Taking a toddler or preschooler on a ski trip can be daunting for many traveling families. Ski trips are hard enough with older kids with the gear, logistics, and weather involved. Throw in the additional challenge of a little one, and it’s no surprise that many families decide to wait a few years.
What’s a skiing loving family like mine to do? No way were we going wait a few years! So we threw caution to the wind and took our toddlers anyway. We have skied regularly with both of our kids through the toddler and preschooler stages. The learn-to-ski ages are definitely hard at times. But I’m here to tell you – from the other side of all of that effort – that it’s worth it.
For other families considering taking on the challenge, here are our family’s very best tips for skiing with toddlers and preschoolers.
Tips and Tricks for Success Skiing with Toddlers & Preschoolers
1. Prepare Your Toddler Before Your Ski Trip
Before you head up to the mountains, do a little pre-trip prep. This is particularly important if your toddler or preschooler isn’t used to seeing snow. Watch videos of kids skiing on YouTube. Talk about snow and what you will be able to do, see, and feel on your vacation. Try on the heavy snow clothing – ski bibs, helmets, googles, and mittens – so your toddler gets used to the newness of it all. The more familiar they are with what they will experience, the more you reduce the chance for meltdowns.
2. Make Time for Snow Play
When you get to your ski resort, make time to allow your child to get acclimated to the snow and cold air. Let your toddler or preschooler have time to make snow angels and play in the stuff in their heavy ski gear. All this snow prep will make doing other things in the snow – like skiing – less unfamiliar and frightening.
3. Check Ski School Ages
Before planning a trip and committing to a particular resort, check the ages that ski resorts you are considering accept children into ski school if you’d like to consider having your toddler or preschooler learn to ski. (Note: I highly, highly recommend having someone else teach your child to ski. They will learn more quickly with a professional and you will save yourself a lot of frustration and parent grief.)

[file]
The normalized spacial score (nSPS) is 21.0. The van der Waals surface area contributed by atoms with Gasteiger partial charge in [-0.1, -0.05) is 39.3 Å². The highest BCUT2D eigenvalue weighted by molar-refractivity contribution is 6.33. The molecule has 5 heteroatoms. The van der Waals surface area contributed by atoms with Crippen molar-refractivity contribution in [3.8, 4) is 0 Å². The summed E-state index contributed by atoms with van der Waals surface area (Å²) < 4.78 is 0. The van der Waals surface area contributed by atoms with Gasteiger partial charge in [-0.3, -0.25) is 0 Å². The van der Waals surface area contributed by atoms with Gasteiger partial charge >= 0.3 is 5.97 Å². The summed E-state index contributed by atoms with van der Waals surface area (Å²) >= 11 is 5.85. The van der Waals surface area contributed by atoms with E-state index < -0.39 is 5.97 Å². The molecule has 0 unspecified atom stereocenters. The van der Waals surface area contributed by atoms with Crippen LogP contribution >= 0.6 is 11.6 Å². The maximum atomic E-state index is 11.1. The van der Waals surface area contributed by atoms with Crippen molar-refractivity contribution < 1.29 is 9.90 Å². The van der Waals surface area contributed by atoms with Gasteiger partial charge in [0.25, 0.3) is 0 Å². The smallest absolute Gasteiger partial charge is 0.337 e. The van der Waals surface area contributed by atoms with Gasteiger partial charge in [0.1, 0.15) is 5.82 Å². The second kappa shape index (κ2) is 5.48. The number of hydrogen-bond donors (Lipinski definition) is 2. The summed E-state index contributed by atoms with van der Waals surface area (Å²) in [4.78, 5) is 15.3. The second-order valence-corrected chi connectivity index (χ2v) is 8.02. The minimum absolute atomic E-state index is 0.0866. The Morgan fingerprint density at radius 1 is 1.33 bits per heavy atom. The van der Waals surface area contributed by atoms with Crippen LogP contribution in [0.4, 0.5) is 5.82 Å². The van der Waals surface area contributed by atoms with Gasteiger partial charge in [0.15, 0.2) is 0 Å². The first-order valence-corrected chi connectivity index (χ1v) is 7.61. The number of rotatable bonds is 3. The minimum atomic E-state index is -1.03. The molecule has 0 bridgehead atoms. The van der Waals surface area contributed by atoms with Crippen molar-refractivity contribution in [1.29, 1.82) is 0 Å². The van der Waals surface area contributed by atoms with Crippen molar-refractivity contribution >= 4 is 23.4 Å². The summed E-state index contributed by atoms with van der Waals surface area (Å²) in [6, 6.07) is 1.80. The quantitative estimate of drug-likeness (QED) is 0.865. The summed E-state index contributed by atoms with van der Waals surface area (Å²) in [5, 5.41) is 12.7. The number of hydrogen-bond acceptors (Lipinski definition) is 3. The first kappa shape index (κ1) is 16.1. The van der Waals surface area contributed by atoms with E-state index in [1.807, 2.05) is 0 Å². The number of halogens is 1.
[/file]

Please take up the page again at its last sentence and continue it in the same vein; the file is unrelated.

Related: Why Ski School is Worth it
Some larger resorts will accept children in ski school as young as 3 as long as they are potty-trained. Others won’t accept kids until age 4 or later. (If you are headed to the Lake Tahoe area in California and Nevada with kids, my complete guide to Tahoe resorts with kids lists the ages that each resort in Tahoe accepts children into ski school.)
If there are no ski resorts in your area that will accept younger toddlers, inquire about a short private lesson. Some ski resorts will take younger children with their parents in a private session. We first did a one hour lesson with my older child when she was just 23 months old, and she loved it!
4. Consider a Ski Resort with Childcare
In the event your toddler bails on skiing on the very first morning of your ski vacation, having a backup plan for childcare is important. A few full-service ski resorts have on-site daycares for non-skiing kids. These are lifesavers for parents who want to ski together and not spend their entire ski vacation on kid duty.
Over the years, we have had the chances to try ski resort daycare centers multiple times. Our son spent a lot of time at Minors Camp at Northstar California in Lake Tahoe when he was 3 and 4 years old (sadly, Minors Camp is now closed). He called it his “snow preschool” and always had a total blast. He also gave two thumbs up to the Heavenly Daycare Center at Heavenly in South Lake Tahoe. Heavenly offers a unique hybrid program where kids ski for a half day and then spend time in the daycare center for the other half day.
If your ski resort doesn’t have a childcare center, consider also hiring a babysitter. Many resorts or your resort hotel’s concierge will have a list of a few local agencies that other guests have used. We’ve hired babysitters from agencies on our travels many times, always with great success.
5. Ask about Parent Switch Tickets
If you think you and your spouse or other adults in your family are going to be trading off ski time with childcare duties for a non-skiing child, one great money-saving solution that some ski resorts offer is the Parent Switch ticket.